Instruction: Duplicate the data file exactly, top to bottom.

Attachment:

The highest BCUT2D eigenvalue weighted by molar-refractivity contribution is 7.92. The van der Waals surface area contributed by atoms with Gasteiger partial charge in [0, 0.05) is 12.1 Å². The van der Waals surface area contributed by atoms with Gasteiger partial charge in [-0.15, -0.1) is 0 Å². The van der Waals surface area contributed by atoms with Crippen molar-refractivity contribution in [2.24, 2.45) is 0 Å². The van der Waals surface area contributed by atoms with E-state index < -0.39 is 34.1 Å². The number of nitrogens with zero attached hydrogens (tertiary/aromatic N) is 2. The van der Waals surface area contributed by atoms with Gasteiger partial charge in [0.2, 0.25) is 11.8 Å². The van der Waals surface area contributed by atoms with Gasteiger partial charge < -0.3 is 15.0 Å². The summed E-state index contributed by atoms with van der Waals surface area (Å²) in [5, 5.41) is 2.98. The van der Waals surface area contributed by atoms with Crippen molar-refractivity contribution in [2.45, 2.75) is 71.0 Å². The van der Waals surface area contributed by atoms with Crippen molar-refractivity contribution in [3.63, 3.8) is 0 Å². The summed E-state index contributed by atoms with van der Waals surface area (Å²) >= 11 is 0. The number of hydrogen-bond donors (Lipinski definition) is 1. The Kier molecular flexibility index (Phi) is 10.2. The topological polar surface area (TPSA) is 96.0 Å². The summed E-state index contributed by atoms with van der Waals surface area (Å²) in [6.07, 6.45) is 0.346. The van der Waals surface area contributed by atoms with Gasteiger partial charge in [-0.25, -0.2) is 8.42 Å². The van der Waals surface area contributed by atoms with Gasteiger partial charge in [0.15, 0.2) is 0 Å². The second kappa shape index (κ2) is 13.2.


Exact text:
The highest BCUT2D eigenvalue weighted by molar-refractivity contribution is 7.92. The van der Waals surface area contributed by atoms with Gasteiger partial charge in [0, 0.05) is 12.1 Å². The van der Waals surface area contributed by atoms with Gasteiger partial charge in [-0.15, -0.1) is 0 Å². The van der Waals surface area contributed by atoms with Crippen molar-refractivity contribution in [2.24, 2.45) is 0 Å². The van der Waals surface area contributed by atoms with E-state index < -0.39 is 34.1 Å². The number of nitrogens with zero attached hydrogens (tertiary/aromatic N) is 2. The van der Waals surface area contributed by atoms with Gasteiger partial charge in [0.2, 0.25) is 11.8 Å². The van der Waals surface area contributed by atoms with Gasteiger partial charge < -0.3 is 15.0 Å². The summed E-state index contributed by atoms with van der Waals surface area (Å²) in [5, 5.41) is 2.98. The van der Waals surface area contributed by atoms with Crippen molar-refractivity contribution in [2.45, 2.75) is 71.0 Å². The van der Waals surface area contributed by atoms with Crippen molar-refractivity contribution in [3.63, 3.8) is 0 Å². The summed E-state index contributed by atoms with van der Waals surface area (Å²) >= 11 is 0. The number of hydrogen-bond donors (Lipinski definition) is 1. The Kier molecular flexibility index (Phi) is 10.2. The topological polar surface area (TPSA) is 96.0 Å². The summed E-state index contributed by atoms with van der Waals surface area (Å²) in [6.07, 6.45) is 0.346. The van der Waals surface area contributed by atoms with Gasteiger partial charge in [-0.25, -0.2) is 8.42 Å². The van der Waals surface area contributed by atoms with Gasteiger partial charge in [0.15, 0.2) is 0 Å². The second kappa shape index (κ2) is 13.2.